The NAACP is not happy with a new campaign sponsored by a black pro-life advocate that has new billboards placed in Atlanta, Georgia with the message “Abortion Enslaves Us” and “The 14th Amendment Made Us Members. Abortion Dismembers.”
The campaign is the brainchild of Ryan Bomberger, the head of the Radiance Foundation and the billboards were set up to celebrate Juneteenth (June 19th) and the liberation of black Americans from the shackles of slavery. They are meant to “expose the epidemic of abortion.”
“The campaign invokes the Reconstruction Amendments and the abortion industry’s dependence upon certain persons being classified as property,” Bomberger explains. “The landmark Roe v. Wade decision relied upon the perversion of the 14th Amendment, which finally ascribed full humanity to African-Americans, to justify stripping humanity from another group of individuals — the unborn.”
“In NYC, where Planned Parenthood is headquartered, this dehumanization results in the abortion of 60% of all black pregnancies. Here in Georgia, nearly 60% of all abortions are on African-Americans,” Bomberger continued.
But, in an interview with the liberal Huffington Post, Hilary Shelton, director of the Washington bureau of the NAACP, condemned the billboards.
“Comparing abortion to slavery certainly raises major concerns,” he said. “Women are not forced to have abortions the way they were in servitude. Slavery was about not having the right to make any decisions. Women were actually bred to produce children for the purposes of profit. This is so far removed from that, that if it weren’t such a serious issue, it would almost be laughable.”
Bomberger responded saying the campaign “must be doing something right” if the NAACP is attacking it.
The NAACP is not new to controversy when it comes to abortion and, in April, NAACP officials rushed to defend the nation’s largest abortion business after videos were released showing Planned Parenthood staffers helping alleged sex trafficking ring operators. A collection of 27 organizations, including the civil rights group, sent a letter to Congress asking lawmakers to resist the urge to support a bill sponsored by Congressman Mike Pence of Indiana to cut the millions in taxpayer funding the Planned Parenthood abortion business receives through the federal family planning program.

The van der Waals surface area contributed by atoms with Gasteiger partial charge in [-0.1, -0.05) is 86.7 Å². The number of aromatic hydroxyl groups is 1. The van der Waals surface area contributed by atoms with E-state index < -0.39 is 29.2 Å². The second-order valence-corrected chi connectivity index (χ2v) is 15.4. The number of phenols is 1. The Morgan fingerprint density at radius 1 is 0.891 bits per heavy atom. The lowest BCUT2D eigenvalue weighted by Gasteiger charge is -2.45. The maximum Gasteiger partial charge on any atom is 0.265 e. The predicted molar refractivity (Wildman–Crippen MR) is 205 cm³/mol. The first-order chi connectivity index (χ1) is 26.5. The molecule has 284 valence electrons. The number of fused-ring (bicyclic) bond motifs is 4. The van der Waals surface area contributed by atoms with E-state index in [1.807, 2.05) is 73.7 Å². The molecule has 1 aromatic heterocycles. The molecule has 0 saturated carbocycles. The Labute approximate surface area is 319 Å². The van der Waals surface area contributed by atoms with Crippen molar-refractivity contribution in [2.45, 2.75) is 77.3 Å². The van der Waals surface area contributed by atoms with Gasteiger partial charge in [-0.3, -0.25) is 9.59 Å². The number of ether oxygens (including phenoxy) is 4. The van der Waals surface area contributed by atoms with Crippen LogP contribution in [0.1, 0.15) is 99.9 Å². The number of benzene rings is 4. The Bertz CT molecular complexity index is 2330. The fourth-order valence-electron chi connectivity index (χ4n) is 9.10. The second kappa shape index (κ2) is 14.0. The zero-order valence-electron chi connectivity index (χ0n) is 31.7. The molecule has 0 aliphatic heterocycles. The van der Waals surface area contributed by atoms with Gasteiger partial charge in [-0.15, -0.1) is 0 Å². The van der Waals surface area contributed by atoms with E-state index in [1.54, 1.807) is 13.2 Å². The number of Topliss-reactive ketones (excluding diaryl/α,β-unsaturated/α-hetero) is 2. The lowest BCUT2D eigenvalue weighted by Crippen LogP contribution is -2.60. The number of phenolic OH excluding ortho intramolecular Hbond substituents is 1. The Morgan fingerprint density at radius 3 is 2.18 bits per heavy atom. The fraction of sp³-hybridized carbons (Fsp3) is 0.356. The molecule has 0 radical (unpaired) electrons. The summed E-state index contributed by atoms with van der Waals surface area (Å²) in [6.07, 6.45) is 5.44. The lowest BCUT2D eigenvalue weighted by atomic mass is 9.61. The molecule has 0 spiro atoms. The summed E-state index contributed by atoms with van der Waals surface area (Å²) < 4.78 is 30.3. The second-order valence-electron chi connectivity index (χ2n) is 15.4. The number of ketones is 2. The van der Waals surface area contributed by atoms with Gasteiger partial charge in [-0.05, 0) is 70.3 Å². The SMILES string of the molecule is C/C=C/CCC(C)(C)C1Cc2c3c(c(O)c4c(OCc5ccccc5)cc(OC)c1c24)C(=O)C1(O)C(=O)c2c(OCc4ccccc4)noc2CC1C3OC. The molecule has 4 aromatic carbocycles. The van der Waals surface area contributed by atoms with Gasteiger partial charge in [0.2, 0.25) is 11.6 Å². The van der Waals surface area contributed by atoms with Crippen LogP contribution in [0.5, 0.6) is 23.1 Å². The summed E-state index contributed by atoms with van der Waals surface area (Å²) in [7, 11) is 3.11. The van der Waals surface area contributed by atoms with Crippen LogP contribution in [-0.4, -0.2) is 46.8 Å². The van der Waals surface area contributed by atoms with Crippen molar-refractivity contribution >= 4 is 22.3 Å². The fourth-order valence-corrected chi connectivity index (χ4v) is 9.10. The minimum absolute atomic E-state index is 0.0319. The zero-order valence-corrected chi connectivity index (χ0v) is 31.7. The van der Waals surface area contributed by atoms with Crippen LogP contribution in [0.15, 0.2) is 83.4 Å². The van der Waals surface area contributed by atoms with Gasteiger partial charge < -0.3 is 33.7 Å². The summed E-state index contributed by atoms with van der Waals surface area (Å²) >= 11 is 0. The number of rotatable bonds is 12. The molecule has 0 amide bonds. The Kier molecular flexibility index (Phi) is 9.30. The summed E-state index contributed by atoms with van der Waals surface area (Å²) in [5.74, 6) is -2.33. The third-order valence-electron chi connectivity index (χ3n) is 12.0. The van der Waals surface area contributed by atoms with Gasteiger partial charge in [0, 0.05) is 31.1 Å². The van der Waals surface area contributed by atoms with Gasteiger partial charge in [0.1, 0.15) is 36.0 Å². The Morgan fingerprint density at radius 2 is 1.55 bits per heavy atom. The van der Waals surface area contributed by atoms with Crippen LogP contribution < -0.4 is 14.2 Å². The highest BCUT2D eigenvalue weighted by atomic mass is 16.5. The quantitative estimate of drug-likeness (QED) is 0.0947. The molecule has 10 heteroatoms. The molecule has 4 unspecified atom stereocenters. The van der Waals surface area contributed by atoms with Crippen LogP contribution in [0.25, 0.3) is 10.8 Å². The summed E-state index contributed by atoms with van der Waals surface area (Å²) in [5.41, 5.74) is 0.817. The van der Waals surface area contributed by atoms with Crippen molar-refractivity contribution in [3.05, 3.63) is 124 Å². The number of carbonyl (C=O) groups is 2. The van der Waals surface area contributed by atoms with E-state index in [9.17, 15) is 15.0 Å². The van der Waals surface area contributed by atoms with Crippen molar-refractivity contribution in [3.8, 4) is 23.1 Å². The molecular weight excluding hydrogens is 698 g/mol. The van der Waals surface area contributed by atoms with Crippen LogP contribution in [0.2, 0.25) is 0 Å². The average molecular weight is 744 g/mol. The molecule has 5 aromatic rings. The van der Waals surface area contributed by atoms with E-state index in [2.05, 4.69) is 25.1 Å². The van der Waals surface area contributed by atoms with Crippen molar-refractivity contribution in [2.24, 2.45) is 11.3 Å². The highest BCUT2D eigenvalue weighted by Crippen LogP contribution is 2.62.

The NAACP passed a 2004 resolution voicing support for “equal access to abortion” and urging its members to participate in a pro-abortion rally in Washington. Then, in 2007, the NAACP, for the second time in four years, blocked a proposed resolution expressing opposition to abortion.
The Georgia chapter of the NAACP came under fire in 2010 for withdrawing its support for a bill advancing in the Georgia state legislature that would ban abortions done specifically because the child is African-American.
The decision drew criticism from Star Parker, a nationally syndicated pro-life black columnist.
“Why would a bill that criminalizes abortion motivated by race not have the support of the NAACP? Or, even more perplexing, why would the NAACP endorse such a bill and then rescind its endorsement?” she asked.
“After the bill moved to the House for passage, suddenly Edward DuBose, president of the Georgia NAACP, had a change of heart. In a statement withdrawing NAACP’s support for the bill, DuBose claimed they didn’t “fully understand” it when they endorsed it,” she added. “It’s not news that an abortion holocaust is taking place in black America. Blacks, about 12 percent of our population, account for almost 40% of the abortions that are performed nationwide each year.”